Between the remembered and the actual there is a basic difference which can be observed from moment to moment. At no point of time is the actual the remembered. Between the two there is a difference in kind, not merely in intensity. The actual is unmistakably so. By no effort of will or imagination can you interchange the two. Now, what is it that gives this unique quality to the actual? A moment back, the remembered was actual, in a moment the actual will be the remembered. What makes the actual unique? 

Obviously, it is the sense of being present. In memory and anticipation, there is a clear feeling that it is a mental state under observation, while in the actual the feeling is primarily of being present and aware. Wherever you go, the sense of here and now you carry with you all the time. It means that you are independent of space and time, that space and time are in you, not you in them. It is your self-identification with the body, which, of course, is limited in space and time, that gives you the feeling of finiteness. In reality you are infinite and eternal.

Jewell

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Re: Quotes of Sri Nisargadatta Maharaj
« Reply #463 on: May 02, 2013, 06:48:33 PM »

Just like in a cinema all is light, so does consciousness become the vast world. Look closely and you will see that all names and forms are but transitory waves on the ocean of consciousness, that only consciousness can be said to be, not its transformations. In the immensity of consciousness a light appears, a tiny point that moves rapidly and traces shapes, thoughts and feelings, concepts and ideas, like the pen writing on paper. And the ink that leaves a trace is memory. You are that tiny point, and by your movement the world is ever re-created. Stop moving and there will be no world. Look within and you will find that the point of light is the reflection of the immensity of light in the body, as the sense "I am". There is only light, all else appears. To the mind, it [that light] appears as darkness. It can be known only through its reflections. All is seen in daylight - except daylight. To be the point of light tracing the world is turiya. To be the light itself is turiyatita. But of what use are names when reality is so near?

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Re: Quotes of Sri Nisargadatta Maharaj
« Reply #464 on: May 04, 2013, 10:10:07 PM »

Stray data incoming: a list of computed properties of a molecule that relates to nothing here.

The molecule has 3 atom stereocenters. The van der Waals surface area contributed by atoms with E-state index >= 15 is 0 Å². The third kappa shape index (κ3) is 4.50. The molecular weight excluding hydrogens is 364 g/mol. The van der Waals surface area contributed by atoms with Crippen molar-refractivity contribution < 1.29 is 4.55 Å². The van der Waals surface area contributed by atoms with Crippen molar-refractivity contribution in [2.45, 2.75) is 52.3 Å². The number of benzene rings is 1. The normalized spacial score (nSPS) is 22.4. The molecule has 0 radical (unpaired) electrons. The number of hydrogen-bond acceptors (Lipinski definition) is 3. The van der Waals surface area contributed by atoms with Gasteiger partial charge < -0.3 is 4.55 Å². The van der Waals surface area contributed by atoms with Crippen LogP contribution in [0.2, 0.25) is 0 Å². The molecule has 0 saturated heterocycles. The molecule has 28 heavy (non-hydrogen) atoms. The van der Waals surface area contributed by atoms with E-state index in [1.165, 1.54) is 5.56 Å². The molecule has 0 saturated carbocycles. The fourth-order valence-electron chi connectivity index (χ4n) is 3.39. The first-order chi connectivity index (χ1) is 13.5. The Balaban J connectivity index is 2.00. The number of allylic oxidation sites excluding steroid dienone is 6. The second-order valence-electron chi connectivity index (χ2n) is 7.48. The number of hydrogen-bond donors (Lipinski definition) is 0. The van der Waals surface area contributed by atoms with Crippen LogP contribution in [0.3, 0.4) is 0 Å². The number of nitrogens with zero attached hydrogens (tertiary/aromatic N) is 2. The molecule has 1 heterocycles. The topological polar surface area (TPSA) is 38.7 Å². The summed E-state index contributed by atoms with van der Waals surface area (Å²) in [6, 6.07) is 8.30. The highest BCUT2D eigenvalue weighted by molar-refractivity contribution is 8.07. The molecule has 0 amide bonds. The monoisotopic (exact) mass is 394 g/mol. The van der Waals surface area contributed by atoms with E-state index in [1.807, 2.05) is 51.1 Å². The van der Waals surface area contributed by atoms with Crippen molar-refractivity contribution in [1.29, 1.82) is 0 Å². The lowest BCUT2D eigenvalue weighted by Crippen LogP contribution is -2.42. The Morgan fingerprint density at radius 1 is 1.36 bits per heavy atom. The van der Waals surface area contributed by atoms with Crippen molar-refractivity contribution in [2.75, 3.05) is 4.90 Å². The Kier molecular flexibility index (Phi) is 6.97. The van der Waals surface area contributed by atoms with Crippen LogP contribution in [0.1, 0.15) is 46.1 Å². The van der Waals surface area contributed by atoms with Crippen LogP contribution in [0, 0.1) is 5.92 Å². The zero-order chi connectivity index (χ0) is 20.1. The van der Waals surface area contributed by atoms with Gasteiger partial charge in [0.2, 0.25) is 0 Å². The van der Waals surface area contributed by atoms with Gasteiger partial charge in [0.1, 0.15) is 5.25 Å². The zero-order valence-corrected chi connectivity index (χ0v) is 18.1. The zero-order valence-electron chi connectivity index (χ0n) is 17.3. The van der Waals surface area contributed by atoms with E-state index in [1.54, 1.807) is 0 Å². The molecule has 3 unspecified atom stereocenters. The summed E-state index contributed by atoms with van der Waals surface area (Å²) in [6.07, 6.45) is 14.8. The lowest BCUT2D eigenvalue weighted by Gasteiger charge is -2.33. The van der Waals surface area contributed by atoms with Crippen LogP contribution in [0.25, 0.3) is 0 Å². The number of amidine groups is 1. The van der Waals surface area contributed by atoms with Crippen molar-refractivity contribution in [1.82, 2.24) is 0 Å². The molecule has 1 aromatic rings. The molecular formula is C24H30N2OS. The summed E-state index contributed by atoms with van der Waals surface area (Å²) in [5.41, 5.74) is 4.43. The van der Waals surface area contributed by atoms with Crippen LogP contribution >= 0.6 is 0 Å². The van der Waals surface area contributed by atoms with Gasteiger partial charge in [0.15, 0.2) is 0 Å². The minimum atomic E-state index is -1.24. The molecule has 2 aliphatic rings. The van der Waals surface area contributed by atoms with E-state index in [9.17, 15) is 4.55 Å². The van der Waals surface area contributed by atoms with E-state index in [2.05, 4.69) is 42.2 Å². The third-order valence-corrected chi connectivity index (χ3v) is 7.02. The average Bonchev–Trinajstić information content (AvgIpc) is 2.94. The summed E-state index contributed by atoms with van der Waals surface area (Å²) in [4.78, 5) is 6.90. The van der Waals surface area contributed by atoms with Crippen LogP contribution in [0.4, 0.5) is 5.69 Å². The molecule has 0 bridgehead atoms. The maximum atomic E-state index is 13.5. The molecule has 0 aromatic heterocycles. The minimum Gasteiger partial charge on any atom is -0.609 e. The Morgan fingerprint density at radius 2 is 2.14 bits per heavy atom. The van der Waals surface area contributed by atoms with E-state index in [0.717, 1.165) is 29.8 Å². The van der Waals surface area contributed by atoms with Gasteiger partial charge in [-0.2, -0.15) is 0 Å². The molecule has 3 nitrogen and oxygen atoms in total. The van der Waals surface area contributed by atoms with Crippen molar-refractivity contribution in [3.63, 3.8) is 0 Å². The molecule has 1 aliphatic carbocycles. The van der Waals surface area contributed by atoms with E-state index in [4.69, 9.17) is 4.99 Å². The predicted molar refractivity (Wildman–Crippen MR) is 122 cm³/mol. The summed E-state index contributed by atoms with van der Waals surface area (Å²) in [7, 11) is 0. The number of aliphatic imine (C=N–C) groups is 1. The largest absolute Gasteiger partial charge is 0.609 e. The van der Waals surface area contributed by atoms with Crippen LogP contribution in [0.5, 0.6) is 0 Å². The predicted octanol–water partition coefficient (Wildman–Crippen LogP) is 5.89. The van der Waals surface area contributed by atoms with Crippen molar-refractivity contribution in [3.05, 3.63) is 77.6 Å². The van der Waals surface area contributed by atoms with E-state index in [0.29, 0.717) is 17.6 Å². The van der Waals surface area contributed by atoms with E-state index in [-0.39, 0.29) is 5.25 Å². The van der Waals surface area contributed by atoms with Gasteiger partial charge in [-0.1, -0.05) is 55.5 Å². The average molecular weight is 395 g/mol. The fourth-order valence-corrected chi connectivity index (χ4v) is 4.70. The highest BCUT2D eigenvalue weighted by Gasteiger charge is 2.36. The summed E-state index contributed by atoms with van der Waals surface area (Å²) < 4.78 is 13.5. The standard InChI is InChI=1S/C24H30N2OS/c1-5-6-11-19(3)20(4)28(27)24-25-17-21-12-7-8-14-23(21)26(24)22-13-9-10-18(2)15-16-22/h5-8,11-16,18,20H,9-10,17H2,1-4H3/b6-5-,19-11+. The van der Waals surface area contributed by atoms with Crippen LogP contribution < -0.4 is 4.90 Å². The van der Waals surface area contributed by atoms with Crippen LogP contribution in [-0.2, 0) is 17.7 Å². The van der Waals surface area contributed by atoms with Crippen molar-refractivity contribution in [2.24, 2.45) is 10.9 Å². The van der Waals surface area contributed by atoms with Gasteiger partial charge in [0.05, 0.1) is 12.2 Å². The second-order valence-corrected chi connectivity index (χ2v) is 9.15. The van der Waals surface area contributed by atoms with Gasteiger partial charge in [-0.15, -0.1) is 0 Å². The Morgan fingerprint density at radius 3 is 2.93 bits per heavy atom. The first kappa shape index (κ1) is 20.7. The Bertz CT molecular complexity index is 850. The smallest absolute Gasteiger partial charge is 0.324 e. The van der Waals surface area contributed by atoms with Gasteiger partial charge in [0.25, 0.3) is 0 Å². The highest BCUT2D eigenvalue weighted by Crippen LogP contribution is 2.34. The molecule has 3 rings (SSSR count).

There is the body and there is the Self. Between them is the mind, in which the Self is reflected as "I am". Because of the imperfections of the mind, its crudity and restlessness, lack of discernment and insight, it takes itself to be the body, not the Self. All that is needed is to purify the mind so that it can realize its identity with the Self. When the mind merges in the Self, the body presents no problems. It remains what it is, an instrument of cognition and action, the tool and the expression of the creative fire within. The ultimate value of the body is that it serves to discover the cosmic body, which is the universe in its entirety. As you realize yourself in manifestation, you keep on discovering that you are ever more than what you have imagined.

Consciousness as such is the subtle counterpart of matter. Just as inertia (tamas) and energy (rajas) are attributes of matter, so does harmony (sattva) manifest itself as consciousness. You may consider it in a way as a form of very subtle energy. Wherever matter organizes itself into a stable organism, consciousness appears spontaneously. With the destruction of the organism, consciousness disappears.

The mind produces thoughts ceaselessly, even when you do not look at them. When you know what is going on in your mind, you call it consciousness. This is your waking state - your consciousness shifts from sensation to sensation, from perception to perception, from idea to idea, in endless succession. Then comes awareness, the direct insight into the whole of consciousness, the totality of the mind. The mind is like a river, flowing ceaselessly in the bed of the body; you identify yourself for a moment with some particular ripple and call it "my thought". All you are conscious of is your mind; awareness is the cognizance of consciousness as a whole.

Consciousness comes and goes, awareness shines immutably. When there is a person, there is also consciousness. "I am", mind, consciousness denote the same state. If you say "I am aware", it only means "I am conscious of thinking about being aware". There is no "I am" in awareness. Witnessing is of the mind. The witness goes with the witnessed. In the state of non-duality, all separation ceases.